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We Protestants often approach the “sacred spaces” of worship a little conflicted. The Reformers prioritized the inner life of the believer over the outward rituals of the faith. They replaced the altar with the communion table, and gathered in caves when the religious authorities hunted them down.
My own church meets in a school gymnasium, and some of the most vibrant congregations I know gather in concert halls, libraries, and other repurposed venues.
With that history we’re tempted to regard attacks on historic churches as just so much delinquency in a destructive time. Let’s think again.
The July 18 fire that nearly destroyed the Catholic cathedral in Nantes is but one of the most prominent: Attacks on churches occur at a rate of nearly three a day in France, according to the French Interior Ministry.
A refugee from Rwanda who received food and housing in exchange for looking after the 15th-century Gothic structure has been charged in the Nantes blaze after he confessed to setting the church afire, but investigators have yet to uncover a motive or whether others also instigated it.
The fire that nearly consumed Notre Dame in Paris last year also remains unresolved. Workers, stymied most recently by pandemic lockdown, have yet to access the place in the vast cathedral where experts believe the fire began.
A Paris watchdog organization, L’Observatoire de la Christianophobie, tracked more than 900 attacks on churches in 2019. They include fires at other iconic Catholic structures, thefts, tagging, and spreading excrement, plus actual assaults on churchgoers.
On Sunday morning, July 19, a man wearing a military uniform and paintball mask tried to attack a full Protestant church in Seine-Saint-Denis. Passersby heard him shout, “Allahu Akbar,” and a motorist, seeing the man armed with a saber and semi-automatic weapon, ran him down and with others disarmed him before police arrived.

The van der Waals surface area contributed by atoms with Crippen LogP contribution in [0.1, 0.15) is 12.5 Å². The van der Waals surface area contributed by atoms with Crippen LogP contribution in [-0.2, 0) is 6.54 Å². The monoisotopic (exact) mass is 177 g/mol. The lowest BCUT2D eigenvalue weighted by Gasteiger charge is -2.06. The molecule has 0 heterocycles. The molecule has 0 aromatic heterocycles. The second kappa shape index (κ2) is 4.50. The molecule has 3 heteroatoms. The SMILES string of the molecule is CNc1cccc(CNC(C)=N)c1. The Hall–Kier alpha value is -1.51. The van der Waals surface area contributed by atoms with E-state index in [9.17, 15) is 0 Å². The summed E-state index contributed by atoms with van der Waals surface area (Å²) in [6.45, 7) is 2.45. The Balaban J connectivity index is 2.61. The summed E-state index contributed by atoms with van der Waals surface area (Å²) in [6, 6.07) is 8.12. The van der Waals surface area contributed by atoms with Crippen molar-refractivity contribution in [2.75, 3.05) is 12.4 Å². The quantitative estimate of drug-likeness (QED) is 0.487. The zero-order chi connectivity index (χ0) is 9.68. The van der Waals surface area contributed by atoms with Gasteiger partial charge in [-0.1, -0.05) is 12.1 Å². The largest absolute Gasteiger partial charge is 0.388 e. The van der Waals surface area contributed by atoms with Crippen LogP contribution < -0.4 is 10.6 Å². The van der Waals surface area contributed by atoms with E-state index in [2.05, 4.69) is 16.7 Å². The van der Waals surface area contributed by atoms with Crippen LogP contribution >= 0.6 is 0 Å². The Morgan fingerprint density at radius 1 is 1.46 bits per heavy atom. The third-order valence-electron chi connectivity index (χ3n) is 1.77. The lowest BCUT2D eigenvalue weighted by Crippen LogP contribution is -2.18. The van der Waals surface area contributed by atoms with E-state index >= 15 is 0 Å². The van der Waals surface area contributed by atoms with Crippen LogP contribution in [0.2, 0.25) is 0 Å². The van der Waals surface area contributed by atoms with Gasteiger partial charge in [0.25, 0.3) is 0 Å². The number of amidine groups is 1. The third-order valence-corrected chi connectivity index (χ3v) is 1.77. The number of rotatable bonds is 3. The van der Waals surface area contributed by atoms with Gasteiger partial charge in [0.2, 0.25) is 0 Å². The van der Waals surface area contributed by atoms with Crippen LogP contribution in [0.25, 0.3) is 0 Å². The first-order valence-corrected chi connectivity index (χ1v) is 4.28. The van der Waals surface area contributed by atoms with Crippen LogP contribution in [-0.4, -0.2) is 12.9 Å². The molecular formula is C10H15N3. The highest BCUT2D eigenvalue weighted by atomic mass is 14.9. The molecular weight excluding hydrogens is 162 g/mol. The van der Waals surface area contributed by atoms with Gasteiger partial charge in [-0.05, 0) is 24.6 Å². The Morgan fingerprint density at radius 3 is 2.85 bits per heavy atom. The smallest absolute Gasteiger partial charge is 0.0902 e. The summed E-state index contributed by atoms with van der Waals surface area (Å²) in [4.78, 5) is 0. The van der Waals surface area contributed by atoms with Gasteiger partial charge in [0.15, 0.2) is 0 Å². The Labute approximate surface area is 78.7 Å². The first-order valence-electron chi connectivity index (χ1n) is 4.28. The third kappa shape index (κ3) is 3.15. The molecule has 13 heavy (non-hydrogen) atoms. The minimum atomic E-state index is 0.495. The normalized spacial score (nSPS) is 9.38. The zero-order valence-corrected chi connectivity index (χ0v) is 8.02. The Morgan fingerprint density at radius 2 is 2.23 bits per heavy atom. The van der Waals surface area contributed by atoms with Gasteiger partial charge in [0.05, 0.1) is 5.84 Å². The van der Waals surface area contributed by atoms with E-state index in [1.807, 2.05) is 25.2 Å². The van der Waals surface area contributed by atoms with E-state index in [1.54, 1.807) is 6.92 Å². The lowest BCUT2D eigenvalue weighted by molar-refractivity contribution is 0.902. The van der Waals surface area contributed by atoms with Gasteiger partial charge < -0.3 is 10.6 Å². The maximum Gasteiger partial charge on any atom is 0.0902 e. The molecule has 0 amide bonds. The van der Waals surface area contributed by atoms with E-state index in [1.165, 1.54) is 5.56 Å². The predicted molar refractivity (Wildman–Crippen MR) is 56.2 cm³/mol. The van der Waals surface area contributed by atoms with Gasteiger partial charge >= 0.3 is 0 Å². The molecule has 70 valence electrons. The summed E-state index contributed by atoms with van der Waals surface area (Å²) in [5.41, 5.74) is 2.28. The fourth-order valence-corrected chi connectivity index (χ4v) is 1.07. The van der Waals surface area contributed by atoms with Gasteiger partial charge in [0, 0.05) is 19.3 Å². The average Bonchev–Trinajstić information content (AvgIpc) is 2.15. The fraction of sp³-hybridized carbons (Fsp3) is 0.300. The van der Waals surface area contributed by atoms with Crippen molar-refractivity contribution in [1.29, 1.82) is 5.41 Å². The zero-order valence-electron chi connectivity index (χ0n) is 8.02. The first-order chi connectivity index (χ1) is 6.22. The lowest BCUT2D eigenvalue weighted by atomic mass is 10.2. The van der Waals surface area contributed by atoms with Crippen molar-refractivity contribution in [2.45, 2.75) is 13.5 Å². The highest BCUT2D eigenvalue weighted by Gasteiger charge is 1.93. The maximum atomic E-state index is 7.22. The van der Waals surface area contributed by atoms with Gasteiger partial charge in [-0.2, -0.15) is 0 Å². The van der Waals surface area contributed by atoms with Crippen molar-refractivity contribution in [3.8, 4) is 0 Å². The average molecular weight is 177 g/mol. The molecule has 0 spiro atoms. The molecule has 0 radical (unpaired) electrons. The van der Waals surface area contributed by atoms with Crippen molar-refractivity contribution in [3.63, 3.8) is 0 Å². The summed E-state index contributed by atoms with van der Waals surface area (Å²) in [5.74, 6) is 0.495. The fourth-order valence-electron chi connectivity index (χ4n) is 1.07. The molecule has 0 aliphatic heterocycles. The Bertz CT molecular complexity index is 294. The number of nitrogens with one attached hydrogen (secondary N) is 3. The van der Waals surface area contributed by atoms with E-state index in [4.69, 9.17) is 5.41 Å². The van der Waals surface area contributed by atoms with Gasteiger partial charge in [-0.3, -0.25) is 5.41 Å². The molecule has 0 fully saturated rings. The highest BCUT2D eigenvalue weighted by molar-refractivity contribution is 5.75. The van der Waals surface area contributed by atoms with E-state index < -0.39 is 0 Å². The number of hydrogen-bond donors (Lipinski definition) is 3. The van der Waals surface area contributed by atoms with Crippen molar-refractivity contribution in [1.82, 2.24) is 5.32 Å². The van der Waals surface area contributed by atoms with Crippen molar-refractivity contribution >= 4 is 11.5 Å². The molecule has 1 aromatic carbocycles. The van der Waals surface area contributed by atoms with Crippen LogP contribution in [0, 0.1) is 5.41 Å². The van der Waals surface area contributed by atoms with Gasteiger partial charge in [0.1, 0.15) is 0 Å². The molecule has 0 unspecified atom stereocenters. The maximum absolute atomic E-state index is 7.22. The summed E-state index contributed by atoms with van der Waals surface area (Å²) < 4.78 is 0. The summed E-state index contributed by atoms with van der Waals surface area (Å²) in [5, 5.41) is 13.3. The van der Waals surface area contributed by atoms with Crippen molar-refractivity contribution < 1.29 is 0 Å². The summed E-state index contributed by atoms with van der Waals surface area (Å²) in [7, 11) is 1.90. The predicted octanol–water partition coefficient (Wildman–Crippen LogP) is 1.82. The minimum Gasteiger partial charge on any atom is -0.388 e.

A growing number of politicians in France see this as a crisis the press and national leaders have ignored. Church assaults have a way of telegraphing a wider tear in the social fabric. That’s instructive background for churches in the United States, where social upheaval and a spate of summer church attacks also have received scant press coverage and little pressure for authorities to prioritize them.
The cause of a July 11 fire at the 250-year-old San Gabriel Mission in California remains under investigation. Catholic leaders had to remove statues of Junípero Serra, the priest who founded the mission, after protesters tore down Serra statues in San Francisco and Sacramento.
Along with defacing and toppling Confederate monuments, protesters elsewhere have beheaded or defaced statues of Mary and Jesus and painted anarchist symbols over churches.
The same day as the San Gabriel incident, a man set fire to Queen of Peace Catholic Church in Ocala, Fla., as parishioners prepared for morning Mass. Arson on July 5 destroyed the 100-year-old Harmony Baptist Church in rural Leeton, Mo. A man has been arrested for a July 21 blaze at Reach Church in Delaware that caused $250,000 in damage to the Presbyterian Church in America facility.
We can’t dismiss these as localized or mostly Catholic problems. Churches in contemporary and historic buildings figure at the center of community life. They are emblems of stability and faith—often the very reason they come under attack in tumultuous times.
But the semipermanent protests over racial injustice in places like Seattle, Portland, and Chicago not only seed unrest and violence: They are cries of despair. The Church is the institution ready to answer that desperation and mustn’t be banished or retreat from it. Chuck Betters, pastor of Reach Church, said, “It is actually freeing to forgive the person who committed this intentional evil and pray for them to encounter Jesus as we have.”
At the height of the ISIS rampage in Iraq, as I covered towns emptied and churches desecrated by its militias, one Orthodox believer explained the importance of protecting church structures this way: “If a people don’t have the history of their past, then they will not have a future. They won’t know what their origins are, where they came from, what they have to live for.”